Created in the 11th Century AD, possibly in Essen, Germany – The Cross of Mathilde is a Religious Processional Cross. Processional Crosses were used in common Open Masses (to mark the start and ending of Services), as well as other important Holy Sacramental Rituals. Such Crosses were also used during Enthronement of a Monarch (to show their relationship to The Divine). The Mathilde Cross was named for The Abbess Mathilde (Grand-Daughter of Emperor Otto The Great). It may have been created to honor her passing (death) in 1101 AD).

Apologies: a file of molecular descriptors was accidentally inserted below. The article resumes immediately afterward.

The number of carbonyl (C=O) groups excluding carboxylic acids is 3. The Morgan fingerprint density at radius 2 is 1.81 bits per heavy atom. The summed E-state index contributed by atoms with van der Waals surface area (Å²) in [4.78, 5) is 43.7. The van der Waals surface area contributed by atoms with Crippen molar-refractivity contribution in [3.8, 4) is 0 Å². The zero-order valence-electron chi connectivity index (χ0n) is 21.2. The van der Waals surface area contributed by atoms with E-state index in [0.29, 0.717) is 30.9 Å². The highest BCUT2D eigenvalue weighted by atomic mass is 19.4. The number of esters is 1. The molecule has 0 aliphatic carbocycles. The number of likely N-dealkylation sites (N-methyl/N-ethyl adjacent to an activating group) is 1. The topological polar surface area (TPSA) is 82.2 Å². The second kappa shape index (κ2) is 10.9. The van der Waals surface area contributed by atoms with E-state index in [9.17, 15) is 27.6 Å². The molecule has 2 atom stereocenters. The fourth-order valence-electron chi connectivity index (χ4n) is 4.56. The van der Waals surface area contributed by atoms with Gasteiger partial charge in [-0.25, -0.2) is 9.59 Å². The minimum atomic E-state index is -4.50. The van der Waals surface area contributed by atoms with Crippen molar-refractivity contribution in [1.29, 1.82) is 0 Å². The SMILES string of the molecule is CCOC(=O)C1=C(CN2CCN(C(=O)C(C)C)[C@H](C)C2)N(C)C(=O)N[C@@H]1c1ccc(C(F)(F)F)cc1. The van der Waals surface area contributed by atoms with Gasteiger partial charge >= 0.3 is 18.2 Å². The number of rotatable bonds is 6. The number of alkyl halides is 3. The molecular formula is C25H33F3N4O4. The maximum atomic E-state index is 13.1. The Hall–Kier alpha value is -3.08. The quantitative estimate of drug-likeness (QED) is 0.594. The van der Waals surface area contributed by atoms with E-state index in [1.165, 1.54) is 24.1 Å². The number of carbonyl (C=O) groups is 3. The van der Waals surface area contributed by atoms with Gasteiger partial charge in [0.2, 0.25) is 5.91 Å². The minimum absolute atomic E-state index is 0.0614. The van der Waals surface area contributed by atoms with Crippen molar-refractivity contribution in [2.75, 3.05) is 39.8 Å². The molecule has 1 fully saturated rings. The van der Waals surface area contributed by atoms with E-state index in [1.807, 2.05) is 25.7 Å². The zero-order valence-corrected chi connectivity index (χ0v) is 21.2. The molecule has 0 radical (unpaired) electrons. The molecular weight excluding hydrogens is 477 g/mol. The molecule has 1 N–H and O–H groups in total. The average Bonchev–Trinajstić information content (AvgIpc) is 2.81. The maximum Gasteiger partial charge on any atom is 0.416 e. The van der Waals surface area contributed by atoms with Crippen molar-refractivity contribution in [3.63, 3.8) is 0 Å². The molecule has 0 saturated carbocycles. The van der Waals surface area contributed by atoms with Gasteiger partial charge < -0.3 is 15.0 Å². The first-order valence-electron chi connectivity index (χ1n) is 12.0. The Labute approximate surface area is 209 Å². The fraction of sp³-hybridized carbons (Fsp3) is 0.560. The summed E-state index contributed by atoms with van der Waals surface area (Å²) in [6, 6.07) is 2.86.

Actually forming three Crosses, along with The Mathilde Cross was added The Cross of Otto and The Cross of Theophanu. The Cross is 18-inches tall and 12-inches wide. Made of Oak, it was covered with Gold plates. Fine Gold and Silver Filligree wiring was added and formed into complex and intricate designs and patterns. Pearls and other precious Gem Stones were also added. Surviving War, Fire and rebellion through the Centuries, The Cross was restored several times between 1904 and 1950. It is currently kept at Essen Cathedral.